We All Die and Other Lighthearted Things I Thought about While on Break
While on a digital break, I let my mind become an unwieldy toddler, waddling from one idea to another, occasionally drooling on myself. I have a high level of anxiety these days, for no obvious reason except that I’m not ready to die. I know, I know – who among us is? Death anxiety is not a product of my middle age. Many nights throughout my life, I’ve lain in bed, unable to sleep, thinking about the randomness of some kinds of death and how I’ve lived such a tiny, conservative life.
It would likely help if I believed in religious instruction that told me where I’m going and how to get there. Or maybe if I could get on board with the attitude-of-gratitude-don’t-worry-be-happy crowd. I can be quite jolly, but it usually requires a tankard of beer, a pack of smokes and any dish with sour cream and cheese in it. I’ve given up all those things over the years, so that when I do die, I will also be miserable at the time.
There is likely a drug that would tamp down my death anxiety, but I don’t know if that should be a goal. I tend to be pragmatic – if I’m feeling enough anxiety to trigger a fear of my random death, I need to look around and see what’s happening. What’s happening is a period of transition in my life and in the lives of those around me. Each day I watch as dementia/Alzheimer’s tightens it grip on my mother-in-law. My daughter is transitioning from days of dirty knees and silly rhymes to sex ed and mean girls drama. Friends are struggling with health issues, buying homes or getting divorced. I am standing still in the middle of a swirling eddy.
For myself, years of working from home and caregiving have isolated me. I’m becoming unmoored from structure and pop culture references. I used to pride myself at staying tuned in, able to converse on a wide range of topics, able to fake chitchat and laugh at all the right things. No longer. Snip, snip, each rope is being clipped. Until one day, I imagine just floating away. Unless a driver goes through a stop sign and t-bones me. Or one of those random craters opens up under our house and swallows me whole. Or, after years of healthy living, the cancer gets me.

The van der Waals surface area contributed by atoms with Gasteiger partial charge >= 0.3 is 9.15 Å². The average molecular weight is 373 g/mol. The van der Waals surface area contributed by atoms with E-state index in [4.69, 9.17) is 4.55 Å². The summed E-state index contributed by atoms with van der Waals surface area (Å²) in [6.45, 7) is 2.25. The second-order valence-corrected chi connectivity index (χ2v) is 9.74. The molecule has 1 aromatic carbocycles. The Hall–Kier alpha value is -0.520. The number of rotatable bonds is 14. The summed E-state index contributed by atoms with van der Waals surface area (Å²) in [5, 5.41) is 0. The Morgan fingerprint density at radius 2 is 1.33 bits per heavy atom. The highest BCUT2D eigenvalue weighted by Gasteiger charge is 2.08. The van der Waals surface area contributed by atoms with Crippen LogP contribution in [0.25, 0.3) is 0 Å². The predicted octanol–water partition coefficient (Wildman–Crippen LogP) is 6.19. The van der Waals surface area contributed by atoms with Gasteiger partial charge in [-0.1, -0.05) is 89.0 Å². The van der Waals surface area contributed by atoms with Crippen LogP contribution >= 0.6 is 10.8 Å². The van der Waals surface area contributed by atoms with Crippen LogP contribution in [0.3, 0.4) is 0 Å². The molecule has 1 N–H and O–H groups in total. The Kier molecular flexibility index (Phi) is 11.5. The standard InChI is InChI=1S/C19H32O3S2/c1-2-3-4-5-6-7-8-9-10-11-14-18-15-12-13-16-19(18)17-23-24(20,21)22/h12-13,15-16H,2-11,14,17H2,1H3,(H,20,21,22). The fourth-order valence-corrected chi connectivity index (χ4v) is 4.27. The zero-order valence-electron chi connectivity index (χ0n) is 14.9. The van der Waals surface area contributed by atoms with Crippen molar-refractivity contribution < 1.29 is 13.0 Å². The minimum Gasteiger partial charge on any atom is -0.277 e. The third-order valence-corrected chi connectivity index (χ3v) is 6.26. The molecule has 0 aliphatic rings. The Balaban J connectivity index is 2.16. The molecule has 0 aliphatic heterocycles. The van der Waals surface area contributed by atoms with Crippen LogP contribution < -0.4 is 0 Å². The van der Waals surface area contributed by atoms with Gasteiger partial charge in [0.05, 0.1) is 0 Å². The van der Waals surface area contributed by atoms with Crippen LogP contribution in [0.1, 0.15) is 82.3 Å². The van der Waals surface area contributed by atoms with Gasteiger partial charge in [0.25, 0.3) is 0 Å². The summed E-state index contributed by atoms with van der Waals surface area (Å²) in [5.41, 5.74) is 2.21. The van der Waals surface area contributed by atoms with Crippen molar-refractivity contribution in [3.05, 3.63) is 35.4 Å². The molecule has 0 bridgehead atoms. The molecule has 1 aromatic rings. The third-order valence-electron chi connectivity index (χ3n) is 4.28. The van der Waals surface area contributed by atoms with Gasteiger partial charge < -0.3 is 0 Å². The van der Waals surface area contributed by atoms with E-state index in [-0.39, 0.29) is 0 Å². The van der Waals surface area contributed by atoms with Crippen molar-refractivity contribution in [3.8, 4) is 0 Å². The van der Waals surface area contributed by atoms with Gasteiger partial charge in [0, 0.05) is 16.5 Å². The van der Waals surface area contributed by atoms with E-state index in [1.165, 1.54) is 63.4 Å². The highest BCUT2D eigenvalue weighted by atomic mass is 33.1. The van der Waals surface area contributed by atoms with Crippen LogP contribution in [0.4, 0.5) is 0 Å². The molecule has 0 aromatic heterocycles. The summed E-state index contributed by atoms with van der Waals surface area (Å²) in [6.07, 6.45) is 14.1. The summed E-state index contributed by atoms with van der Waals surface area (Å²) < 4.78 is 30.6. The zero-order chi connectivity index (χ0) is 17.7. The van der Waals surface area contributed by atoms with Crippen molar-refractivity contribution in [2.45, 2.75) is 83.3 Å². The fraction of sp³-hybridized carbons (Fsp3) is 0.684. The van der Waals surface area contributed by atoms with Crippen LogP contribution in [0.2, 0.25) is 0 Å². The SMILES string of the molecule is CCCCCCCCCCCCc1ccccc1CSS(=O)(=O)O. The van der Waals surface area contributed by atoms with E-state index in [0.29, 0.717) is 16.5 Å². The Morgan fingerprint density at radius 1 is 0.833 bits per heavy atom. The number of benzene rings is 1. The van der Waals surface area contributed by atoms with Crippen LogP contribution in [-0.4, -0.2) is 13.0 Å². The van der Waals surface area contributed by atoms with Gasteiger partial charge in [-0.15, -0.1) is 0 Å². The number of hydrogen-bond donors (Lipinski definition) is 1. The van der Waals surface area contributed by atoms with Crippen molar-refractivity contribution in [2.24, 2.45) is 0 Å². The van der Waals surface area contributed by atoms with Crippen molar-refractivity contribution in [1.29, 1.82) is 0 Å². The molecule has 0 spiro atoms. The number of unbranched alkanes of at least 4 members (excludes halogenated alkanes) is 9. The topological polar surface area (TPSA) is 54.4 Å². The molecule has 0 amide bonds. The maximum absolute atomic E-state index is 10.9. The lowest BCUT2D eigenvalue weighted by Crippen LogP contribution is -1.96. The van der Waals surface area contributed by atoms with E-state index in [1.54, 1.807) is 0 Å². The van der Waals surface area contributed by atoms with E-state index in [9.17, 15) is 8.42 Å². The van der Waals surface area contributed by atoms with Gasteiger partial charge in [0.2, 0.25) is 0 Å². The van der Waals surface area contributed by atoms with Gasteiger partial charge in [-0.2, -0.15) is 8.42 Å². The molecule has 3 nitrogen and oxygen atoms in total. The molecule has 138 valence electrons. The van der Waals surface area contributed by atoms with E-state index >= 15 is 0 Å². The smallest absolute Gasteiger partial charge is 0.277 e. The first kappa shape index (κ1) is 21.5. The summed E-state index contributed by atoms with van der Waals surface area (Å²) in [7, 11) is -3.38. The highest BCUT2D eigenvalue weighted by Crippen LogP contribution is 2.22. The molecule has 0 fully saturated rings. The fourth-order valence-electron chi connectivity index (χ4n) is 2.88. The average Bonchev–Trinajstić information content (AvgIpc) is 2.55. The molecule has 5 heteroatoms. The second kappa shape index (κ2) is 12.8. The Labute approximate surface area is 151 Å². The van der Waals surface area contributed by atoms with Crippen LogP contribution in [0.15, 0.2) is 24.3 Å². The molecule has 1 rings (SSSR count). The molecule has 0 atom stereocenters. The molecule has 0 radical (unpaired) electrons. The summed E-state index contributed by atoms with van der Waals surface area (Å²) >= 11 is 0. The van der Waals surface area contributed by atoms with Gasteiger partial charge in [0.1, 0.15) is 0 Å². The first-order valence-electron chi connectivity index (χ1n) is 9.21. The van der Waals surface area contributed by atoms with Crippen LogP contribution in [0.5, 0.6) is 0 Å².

There’s always a spin, though. That is my life skill. I’m able to take a problem and turn it over and over until it becomes something new, something I can live with, some idea that elevates me. The big picture is that I’m trying to find my creative self. What is more endemic to that process than remembering that our time is finite, our brain power has its limitations and that all of this shall pass? My unmooring is moving me closer to my desire, even if it’s taking a roundabout way of getting there.
I’ve always been a late bloomer, which is fine as far as most milestones go. I never worried that I would die without developing breasts or getting married or finishing a marathon. Now that I have a family, I would not want them to go through the grieving process. I want to type up instructions on how to use the washer and what brands of sunscreen to avoid. But that is what I worry about for others. For myself, I worry that I will never feel any measure of satisfaction as a writer.
The problem is, do I even know what satisfaction looks like for me? I’m restless – dissatisfaction drives much of what I do in my life. If I were truly satisfied, would I stay at rest, gathering mothballs and grinning like a fool? It sounds much like some people’s version of heaven. We sit around, perfect and smiling and strumming our harps, as if we had all overdosed on Zoloft.
Perfection is boring. Nobody would create anything if every aspect of life were perfect and we were all satisfied. Some people take that dissatisfaction and destroy themselves trying to attain perfection. Others do anything to numb the pain of feeling less than. Others create, invent, sing, paint – anything that works those kinks out of their system. Some of us manage a dichotomy of destruction and creation and then numb ourselves to the results.
I see that nothing and everything matters. Most of us will not be remembered beyond a generation or two. If we’re lucky enough to be recognized for our creations when we’re alive, it’s tempered by the fact that we will never be as happy as when we were creating, no matter what our Amazon sales. And we will be expected to do it again. Those of us who create tomorrow’s classics, works that are resented by high school students and lit majors everywhere, will never know that we made it.
Is there an object lesson to be found in all this moroseness? I don’t know. Sometimes it feels like I’m paralyzed and a sadistic intern is poking my toes with a needle. Did you feel that? Did you feel that? Sometimes it wakes me up and I feel that and I know I need to get moving.
And death anxiety? It comes and goes. We all die eventually. Smiles, everyone.